A single discussion guide was created prior to the focus group meetings. This guide was meant to introduce topics to young adults with open-ended questions, as well as asking minimal directive questions (see Table 1). The group discussions focused on the following topics: overweight and obesity in young adults, diet and exercise habits, counseling strategies for weight loss or weight maintenance, the use of Smartphone technology for weight loss, and texting/email feedback.

Table 1: Discussion guide questions.

The moderator emphasized that all responses were welcomed and that no response was considered right or wrong. Quiet young adults were periodically asked if they had anything to share. Open-ended questions were used to begin each section of the discussion (“Tell me your thoughts on…”). The questions became more focused once the topic was introduced (“What specific topics would you want to discuss when talking with someone about weight loss…”). Table 1 describes the discussion guide and example questions from each topic.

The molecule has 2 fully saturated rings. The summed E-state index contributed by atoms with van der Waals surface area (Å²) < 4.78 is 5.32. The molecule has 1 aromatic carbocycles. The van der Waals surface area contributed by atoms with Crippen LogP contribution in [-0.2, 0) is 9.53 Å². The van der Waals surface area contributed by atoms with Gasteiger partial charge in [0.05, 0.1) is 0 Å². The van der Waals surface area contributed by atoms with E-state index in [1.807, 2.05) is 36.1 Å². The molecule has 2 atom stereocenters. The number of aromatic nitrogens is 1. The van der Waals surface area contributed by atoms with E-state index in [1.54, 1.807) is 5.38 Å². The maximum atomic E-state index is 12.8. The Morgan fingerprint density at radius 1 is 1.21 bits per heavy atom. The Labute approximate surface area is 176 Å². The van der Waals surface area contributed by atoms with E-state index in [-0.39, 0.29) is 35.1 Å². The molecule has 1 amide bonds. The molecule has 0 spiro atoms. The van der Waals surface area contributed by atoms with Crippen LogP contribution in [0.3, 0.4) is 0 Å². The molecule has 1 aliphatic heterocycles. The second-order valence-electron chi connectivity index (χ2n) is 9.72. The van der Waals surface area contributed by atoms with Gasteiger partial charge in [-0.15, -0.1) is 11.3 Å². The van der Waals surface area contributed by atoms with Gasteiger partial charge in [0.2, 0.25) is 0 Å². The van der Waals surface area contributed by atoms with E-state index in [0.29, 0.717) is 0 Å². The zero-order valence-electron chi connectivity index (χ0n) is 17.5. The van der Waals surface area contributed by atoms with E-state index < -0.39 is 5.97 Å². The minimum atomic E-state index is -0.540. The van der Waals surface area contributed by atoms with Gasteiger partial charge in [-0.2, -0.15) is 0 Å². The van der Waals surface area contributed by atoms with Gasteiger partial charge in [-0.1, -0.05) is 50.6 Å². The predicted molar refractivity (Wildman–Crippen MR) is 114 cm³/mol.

Qualitative analysis of each focus group session was done using a process of thematic analysis. The process began with an initial read of the transcribed data and reading of the notes taken during the session. The analysis procedure consisted of multiple readings of the transcripts to identify key words or phrases. Coding began during the second read of the data. The relevant passages were coded initially using words from the young adults themselves. Subsequent readings of the transcripts and the passages coded in similar ways yielded categories of data describing the critical issues for young adults. Categories from each topic were combined to form themes, which provided a comprehensive view of the data.

3. Results